Badger 105 Patriot - review

I took an opportunity to get myself another airbrush from Chicago Airbrush Supply, an airbrush I've wanted for a while now, the Badger 105 Patriot. It was on special at CAS, and thanks to one of their periodic holiday vouchers I got it even cheaper. So, score! It got here very promptly too — just five days from ordering to appearing on my doorstep here in New Zealand.

The stand doesn't come with the airbrush. That's a soldering-iron stand.
 It's a double-action gravity feed brush with an integral paint cup. It also comes with a plastic push-on cap for the paint cup, for those who are likely to be moving the brush around a lot while they're painting, though that's not likely to be much of an issue for me.

It's roughly equivalent to the Paasche Talon I bought a while ago, but so far I'm finding it superior in almost every way. The machining of the components is excellent, the action of the trigger is smooth and easy, and the open tip makes it easy to get in very close without back-scattering air and paint from the painted surface into the tip cup. The Talon uses a skeleton tip shroud to achieve the same thing, and that does work OK, but I still found myself having to be very careful about the amount of air and paint I put through in close-up work. The cup of the Badger has a lower profile than that of the Paasche, so it interferes less with one's sight-line while working in close — for my purposes, it could be even lower. The weight and balance in the hand is very nice, and the skeleton back-cap gives instant access to the needle for pre-set paint flow adjustments and the like. Plus, for maintenance, you can dismount the needle without having to disassemble the whole brush, which is a bonus.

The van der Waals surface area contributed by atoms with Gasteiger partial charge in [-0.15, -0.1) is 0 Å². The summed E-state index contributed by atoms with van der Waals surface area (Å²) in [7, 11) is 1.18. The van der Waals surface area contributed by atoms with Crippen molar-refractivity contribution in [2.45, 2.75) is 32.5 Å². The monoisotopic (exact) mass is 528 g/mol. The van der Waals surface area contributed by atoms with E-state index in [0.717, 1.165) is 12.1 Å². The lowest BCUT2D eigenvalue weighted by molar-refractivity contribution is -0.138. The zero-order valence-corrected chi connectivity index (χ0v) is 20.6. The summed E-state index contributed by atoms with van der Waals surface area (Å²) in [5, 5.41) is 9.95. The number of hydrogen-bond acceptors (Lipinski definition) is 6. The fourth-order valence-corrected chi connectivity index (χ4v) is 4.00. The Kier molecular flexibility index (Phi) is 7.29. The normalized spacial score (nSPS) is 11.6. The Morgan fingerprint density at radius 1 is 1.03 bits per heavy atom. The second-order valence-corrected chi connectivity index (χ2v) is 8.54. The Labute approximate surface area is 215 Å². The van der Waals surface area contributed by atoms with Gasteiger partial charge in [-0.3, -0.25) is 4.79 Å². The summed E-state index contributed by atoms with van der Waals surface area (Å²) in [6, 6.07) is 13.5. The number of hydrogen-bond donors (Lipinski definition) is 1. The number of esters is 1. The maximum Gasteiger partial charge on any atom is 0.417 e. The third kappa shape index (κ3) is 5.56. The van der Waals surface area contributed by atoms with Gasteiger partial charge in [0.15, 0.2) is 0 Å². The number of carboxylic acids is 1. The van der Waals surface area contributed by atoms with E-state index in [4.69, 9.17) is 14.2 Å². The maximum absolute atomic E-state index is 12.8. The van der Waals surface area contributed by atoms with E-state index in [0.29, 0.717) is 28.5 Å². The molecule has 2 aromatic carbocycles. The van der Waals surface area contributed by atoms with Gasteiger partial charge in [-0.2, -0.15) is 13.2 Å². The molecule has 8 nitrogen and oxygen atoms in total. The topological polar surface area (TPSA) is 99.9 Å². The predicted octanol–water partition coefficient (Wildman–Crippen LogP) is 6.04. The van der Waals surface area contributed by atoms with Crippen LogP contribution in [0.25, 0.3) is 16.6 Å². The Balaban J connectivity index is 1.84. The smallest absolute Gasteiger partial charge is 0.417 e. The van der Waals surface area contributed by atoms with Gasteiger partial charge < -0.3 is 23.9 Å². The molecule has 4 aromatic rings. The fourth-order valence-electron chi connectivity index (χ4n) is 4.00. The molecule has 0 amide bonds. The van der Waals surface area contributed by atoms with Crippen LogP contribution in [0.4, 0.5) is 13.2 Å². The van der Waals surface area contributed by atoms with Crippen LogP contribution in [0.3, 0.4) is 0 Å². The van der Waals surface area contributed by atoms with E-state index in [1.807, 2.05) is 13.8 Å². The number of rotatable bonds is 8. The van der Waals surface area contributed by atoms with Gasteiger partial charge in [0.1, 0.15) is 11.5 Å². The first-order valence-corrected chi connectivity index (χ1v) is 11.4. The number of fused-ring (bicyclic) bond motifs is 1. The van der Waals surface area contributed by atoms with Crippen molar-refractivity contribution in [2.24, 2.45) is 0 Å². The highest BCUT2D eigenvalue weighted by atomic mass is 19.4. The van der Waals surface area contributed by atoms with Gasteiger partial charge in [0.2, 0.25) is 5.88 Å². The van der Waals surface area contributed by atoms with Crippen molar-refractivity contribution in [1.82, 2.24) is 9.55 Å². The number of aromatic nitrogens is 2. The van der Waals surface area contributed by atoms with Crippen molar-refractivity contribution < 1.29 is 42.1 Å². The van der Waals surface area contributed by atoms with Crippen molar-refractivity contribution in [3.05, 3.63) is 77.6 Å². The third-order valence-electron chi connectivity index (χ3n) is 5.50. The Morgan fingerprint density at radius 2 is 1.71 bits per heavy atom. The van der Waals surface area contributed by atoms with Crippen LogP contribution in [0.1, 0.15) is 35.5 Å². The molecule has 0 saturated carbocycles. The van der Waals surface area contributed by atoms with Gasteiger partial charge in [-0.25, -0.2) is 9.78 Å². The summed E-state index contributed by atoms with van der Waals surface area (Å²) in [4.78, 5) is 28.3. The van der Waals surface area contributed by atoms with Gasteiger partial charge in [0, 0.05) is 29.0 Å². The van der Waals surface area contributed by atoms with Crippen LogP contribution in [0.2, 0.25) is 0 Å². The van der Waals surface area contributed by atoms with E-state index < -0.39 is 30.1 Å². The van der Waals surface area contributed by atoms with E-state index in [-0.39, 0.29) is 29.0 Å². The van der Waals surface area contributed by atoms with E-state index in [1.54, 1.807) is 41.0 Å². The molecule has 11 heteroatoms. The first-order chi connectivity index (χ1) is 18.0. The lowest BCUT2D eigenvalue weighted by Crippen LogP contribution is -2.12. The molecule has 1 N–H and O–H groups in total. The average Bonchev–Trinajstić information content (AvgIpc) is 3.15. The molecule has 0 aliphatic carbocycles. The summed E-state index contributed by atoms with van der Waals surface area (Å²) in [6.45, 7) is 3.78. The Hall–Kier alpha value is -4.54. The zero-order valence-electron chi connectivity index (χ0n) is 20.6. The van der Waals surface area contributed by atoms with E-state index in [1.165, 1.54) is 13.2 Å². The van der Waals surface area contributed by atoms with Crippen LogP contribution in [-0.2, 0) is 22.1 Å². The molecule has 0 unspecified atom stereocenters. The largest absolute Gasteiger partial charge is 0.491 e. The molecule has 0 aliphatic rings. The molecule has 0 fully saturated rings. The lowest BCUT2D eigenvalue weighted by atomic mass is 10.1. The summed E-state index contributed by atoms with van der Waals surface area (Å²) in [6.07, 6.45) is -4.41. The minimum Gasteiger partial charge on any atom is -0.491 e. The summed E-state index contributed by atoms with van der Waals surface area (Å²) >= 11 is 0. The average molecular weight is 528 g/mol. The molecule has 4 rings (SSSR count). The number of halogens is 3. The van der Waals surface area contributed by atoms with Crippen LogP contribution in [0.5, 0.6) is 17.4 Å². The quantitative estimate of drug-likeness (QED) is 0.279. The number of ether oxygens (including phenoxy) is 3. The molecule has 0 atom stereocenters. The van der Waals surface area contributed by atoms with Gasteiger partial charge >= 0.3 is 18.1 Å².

I've added a converter to this airbrush's valve stem so that I can use it on my Paasche hose.

Speaking of the Badger's open tip, here it is right here. And this is one place where one has to be a bit cautious: the needle stands proud of the tip, and like all airbrush needles it's a delicate thing, easily damaged. You do need to take care not to ram it into your paint surface, or inadvertently drag it across your sleeve or anything. It is often possible to re-straighten a bent needle tip, but it's not all that easy.

When not in use, the tip is protected by a spring-fit metal cap, which you can see in the first photo. It goes on and off very smoothly, and stays on firmly. It's nice.

Badger claim this as a "universal" brush, that will paint a line from pencil-thin to broad, heavy coverage without the need for changing tips and needles. That seems to be true, up to a point. It will certainly paint a nice fine line, but I find the spray pattern to be a bit more granular than that of the 150 or 200 with XF (extra-fine) tips and needles mounted.

Overall, I like this airbrush a lot. It's very flexible, and it's easy to clean and maintain, which I appreciate a lot. I think it'll be my go-to airbrush for just about everything bar ultra-fine or super-broad painting.

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